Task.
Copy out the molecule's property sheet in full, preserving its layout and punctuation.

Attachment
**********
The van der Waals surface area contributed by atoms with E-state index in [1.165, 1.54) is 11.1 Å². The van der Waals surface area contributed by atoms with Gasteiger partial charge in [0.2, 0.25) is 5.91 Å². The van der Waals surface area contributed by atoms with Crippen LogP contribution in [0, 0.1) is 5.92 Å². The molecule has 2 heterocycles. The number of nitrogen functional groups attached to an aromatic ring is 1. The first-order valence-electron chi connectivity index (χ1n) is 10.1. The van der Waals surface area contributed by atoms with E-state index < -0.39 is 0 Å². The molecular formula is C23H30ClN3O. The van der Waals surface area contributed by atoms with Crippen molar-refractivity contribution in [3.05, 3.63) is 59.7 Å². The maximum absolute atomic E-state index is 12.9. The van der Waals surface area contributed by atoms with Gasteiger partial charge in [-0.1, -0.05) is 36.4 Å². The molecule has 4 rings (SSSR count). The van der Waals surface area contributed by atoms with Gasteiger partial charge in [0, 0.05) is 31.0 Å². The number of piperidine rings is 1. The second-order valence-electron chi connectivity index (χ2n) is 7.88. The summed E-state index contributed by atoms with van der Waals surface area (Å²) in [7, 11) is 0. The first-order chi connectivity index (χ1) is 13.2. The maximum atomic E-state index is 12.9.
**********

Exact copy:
The van der Waals surface area contributed by atoms with E-state index in [1.165, 1.54) is 11.1 Å². The van der Waals surface area contributed by atoms with Gasteiger partial charge in [0.2, 0.25) is 5.91 Å². The van der Waals surface area contributed by atoms with Crippen LogP contribution in [0, 0.1) is 5.92 Å². The molecule has 2 heterocycles. The number of nitrogen functional groups attached to an aromatic ring is 1. The first-order valence-electron chi connectivity index (χ1n) is 10.1. The van der Waals surface area contributed by atoms with E-state index < -0.39 is 0 Å². The molecular formula is C23H30ClN3O. The van der Waals surface area contributed by atoms with Crippen molar-refractivity contribution in [3.05, 3.63) is 59.7 Å². The maximum absolute atomic E-state index is 12.9. The van der Waals surface area contributed by atoms with Gasteiger partial charge in [-0.1, -0.05) is 36.4 Å². The molecule has 4 rings (SSSR count). The van der Waals surface area contributed by atoms with Gasteiger partial charge in [0, 0.05) is 31.0 Å². The number of piperidine rings is 1. The second-order valence-electron chi connectivity index (χ2n) is 7.88. The summed E-state index contributed by atoms with van der Waals surface area (Å²) in [7, 11) is 0. The first-order chi connectivity index (χ1) is 13.2. The maximum atomic E-state index is 12.9.